Winter Wellbeing

Keep Well

Getting the flu jab is the easiest way to start protecting your health over the cold snap and vaccinations are available from GPs and pharmacies.

You are eligible for the FREE jab if you:

  • Are aged 65 and over
  • Are pregnant
  • Are any age and have an underlying health condition (particularly long-term heart or respiratory disease)
  • Are a child aged two, three and four plus children in school years one, two and three.
  • Receive a carer's allowance or are the main carer of an older person or a person with a disability.
  • Are a frontline health and social care worker
  • People aged 65 and over

Also eligible are those with long-term health conditions such as:

  • Chronic heart disease or heart failure
  • Kidney disease
  • Liver disease
  • Diabetes
  • Severe asthma, emphysema and other respiratory diseases
  • Neurological disease
  • A weakened immune system due to HIV, AIDS or cancer treatment
  • Asplenia or dysfunction of the spleen

Remember, most coughs, colds, sore throats and other winter bugs can’t be treated by antibiotics so call 111 or speak to a pharmacist before contacting your GP. Pharmacists can help advise on over-the-counter remedies and what to do how to look after yourself until your illness passes.

  • If you are already taking medication, make sure your repeat prescriptions are in place or that you have safe levels of spare medication in case the weather stops you from going out.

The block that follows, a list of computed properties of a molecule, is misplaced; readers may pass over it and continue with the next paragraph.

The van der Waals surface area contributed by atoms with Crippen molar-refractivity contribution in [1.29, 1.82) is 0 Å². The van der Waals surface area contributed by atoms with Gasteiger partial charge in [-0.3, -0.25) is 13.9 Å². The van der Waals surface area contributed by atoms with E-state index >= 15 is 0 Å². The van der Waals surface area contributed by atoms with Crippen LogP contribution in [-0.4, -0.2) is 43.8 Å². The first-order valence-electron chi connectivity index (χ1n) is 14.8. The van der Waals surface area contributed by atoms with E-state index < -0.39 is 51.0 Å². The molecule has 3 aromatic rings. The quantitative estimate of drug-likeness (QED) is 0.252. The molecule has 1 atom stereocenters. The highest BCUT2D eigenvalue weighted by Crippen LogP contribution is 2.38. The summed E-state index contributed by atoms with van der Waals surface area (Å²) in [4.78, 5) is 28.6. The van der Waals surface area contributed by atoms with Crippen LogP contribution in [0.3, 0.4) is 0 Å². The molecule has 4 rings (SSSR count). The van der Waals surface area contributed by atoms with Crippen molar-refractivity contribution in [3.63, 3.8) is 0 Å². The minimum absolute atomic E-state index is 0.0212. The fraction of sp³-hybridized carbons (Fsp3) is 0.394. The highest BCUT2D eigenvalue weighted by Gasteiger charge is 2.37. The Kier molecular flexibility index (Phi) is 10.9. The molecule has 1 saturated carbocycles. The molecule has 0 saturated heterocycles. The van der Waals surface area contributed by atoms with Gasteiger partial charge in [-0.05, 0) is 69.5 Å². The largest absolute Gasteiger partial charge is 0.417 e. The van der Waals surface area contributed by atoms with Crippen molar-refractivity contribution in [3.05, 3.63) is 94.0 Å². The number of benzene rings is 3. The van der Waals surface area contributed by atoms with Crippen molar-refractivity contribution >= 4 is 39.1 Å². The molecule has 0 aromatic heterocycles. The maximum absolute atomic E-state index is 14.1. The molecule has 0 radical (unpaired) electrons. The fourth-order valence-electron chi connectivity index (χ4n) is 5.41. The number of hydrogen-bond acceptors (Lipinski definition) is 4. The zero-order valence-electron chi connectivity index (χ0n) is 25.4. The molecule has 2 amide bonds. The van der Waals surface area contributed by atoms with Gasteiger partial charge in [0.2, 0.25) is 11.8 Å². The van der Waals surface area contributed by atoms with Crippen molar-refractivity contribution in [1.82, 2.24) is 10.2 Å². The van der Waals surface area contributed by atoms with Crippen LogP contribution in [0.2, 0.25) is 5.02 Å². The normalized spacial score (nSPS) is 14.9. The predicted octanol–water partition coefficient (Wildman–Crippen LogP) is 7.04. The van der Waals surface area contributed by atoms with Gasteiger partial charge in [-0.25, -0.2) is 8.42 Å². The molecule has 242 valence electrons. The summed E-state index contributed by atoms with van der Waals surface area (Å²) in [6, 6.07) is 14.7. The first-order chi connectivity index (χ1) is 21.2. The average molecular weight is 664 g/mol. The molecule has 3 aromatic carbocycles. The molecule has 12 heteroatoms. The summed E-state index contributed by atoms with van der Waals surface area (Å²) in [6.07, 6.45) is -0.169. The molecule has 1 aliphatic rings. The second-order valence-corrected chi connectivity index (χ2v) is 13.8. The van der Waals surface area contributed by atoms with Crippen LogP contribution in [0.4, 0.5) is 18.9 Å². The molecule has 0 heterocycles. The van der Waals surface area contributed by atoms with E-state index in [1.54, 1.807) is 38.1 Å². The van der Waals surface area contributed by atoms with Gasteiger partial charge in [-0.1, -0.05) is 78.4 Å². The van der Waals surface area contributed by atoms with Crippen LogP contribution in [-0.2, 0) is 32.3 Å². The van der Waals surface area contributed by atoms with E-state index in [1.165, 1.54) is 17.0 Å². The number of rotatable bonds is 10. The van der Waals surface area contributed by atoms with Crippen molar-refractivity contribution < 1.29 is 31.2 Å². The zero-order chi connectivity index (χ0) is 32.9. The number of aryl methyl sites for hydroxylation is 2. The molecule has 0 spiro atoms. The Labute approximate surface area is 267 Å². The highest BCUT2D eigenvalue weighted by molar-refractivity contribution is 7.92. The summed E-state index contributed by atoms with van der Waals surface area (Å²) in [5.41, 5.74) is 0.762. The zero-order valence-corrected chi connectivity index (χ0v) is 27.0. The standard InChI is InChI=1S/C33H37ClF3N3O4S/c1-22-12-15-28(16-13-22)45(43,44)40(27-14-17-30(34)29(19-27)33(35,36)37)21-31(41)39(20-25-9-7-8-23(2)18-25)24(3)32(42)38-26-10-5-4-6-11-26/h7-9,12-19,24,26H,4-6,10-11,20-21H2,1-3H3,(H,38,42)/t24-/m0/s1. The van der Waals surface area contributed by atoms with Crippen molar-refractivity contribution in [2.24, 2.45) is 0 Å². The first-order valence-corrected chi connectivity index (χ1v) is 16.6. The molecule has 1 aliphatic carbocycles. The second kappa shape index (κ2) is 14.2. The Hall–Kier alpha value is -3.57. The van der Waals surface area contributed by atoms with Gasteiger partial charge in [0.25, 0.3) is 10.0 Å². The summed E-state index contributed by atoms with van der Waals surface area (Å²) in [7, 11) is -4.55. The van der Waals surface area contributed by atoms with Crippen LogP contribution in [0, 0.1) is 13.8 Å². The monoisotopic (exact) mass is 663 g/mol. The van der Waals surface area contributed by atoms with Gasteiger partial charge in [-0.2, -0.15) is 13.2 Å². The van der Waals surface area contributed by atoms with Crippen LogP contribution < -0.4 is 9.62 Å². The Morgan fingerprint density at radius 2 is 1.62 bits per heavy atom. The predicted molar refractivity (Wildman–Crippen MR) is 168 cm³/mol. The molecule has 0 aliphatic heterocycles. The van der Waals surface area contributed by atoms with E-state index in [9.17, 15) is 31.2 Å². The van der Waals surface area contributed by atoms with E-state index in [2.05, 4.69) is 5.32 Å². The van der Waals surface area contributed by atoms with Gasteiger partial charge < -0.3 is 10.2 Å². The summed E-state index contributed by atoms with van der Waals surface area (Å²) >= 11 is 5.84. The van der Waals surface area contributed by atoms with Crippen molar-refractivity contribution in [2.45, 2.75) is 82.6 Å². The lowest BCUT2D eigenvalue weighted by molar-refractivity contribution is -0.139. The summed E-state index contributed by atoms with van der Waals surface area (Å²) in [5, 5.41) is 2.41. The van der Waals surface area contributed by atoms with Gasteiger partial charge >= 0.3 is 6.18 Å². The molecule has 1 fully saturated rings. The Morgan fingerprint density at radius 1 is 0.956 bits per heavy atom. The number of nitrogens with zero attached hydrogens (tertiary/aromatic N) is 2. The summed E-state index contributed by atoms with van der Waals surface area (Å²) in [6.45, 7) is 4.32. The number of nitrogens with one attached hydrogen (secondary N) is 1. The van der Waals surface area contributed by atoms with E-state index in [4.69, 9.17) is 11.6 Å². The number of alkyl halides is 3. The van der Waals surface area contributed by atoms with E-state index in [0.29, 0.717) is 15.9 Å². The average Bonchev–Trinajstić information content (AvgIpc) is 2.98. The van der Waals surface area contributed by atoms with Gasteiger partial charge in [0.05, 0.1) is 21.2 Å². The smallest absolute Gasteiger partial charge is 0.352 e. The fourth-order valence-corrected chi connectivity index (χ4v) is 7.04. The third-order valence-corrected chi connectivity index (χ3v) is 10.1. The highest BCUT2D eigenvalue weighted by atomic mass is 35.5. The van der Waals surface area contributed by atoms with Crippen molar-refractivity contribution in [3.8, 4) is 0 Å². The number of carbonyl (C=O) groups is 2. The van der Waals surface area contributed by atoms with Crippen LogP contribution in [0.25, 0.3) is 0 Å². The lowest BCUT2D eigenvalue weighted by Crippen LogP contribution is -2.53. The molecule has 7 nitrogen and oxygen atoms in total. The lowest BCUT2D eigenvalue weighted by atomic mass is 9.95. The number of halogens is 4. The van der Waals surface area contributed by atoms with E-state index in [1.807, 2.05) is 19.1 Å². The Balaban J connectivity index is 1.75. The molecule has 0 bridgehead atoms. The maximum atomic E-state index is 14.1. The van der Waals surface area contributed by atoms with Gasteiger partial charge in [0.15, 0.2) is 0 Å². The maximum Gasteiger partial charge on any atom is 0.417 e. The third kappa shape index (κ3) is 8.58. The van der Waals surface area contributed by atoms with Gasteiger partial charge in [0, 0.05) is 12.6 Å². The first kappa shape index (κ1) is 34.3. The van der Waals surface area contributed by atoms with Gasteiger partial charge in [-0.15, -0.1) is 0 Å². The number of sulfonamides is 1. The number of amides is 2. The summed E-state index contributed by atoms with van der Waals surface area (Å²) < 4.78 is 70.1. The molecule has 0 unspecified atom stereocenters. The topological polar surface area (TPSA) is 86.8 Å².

• If you are concerned that cold weather may make your condition worse, speak to your GP about self-management over winter and if you need a medicine review.

Keep warm

  • Keeping warm is important for maintaining good winter health.
  • Exercise can keep you warm in winter because it helps maintain blood circulation. It’s important not to sit still for too long. Move around at least once an hour if possible.
  • Heating your home to at least 18°C in winter poses minimal risk to your health when you are wearing suitable clothing.
  • Keep your home well ventilated
  • Use your electric blanket as instructed but don’t use a hot water bottle with it
  • Don’t use a gas cooker or oven to heat your home; there is a risk of carbon monoxide poisoning
  • Make sure you have a supply of heating oil or LPG or sold fuel if you are not on mains gas or electricity
  • Keep yourself well-fed and hydrated with at least one hot meal a day. Food is vital for energy and energy keeps you warm.
  • Aim to include five daily portions of fruit and vegetables (tinned and frozen vegetables count!)
  • Several thin layers is better than one thick layer for insulation, and remove each layer as appropriate. Clothes made from cotton, wool or fleecy fibres are the best for maintaining body heat.

Financial and other help with heating your home.

  • You can also check whether you may be entitled to financial aid for heating your home.
  • People born on or before 5 April 1954 could automatically receive a Winter Fuel Payment by December if they receive State Pension or another social security benefit (but not Housing Benefit, Council Tax Reduction, Child Benefit or Universal Credit). If unsure, contact telephone details are available from the GOV.UK website.
  • Cold Weather Payment (payment is automatic) are different to Winter Fuel Payments in that they are only paid if the average temperature is recorded as, or forecast to be, zero degrees celsius or below for 7 consecutive days. An automatic payment is made if you are eligible for specific benefits. Find out more from the GOV.UK website.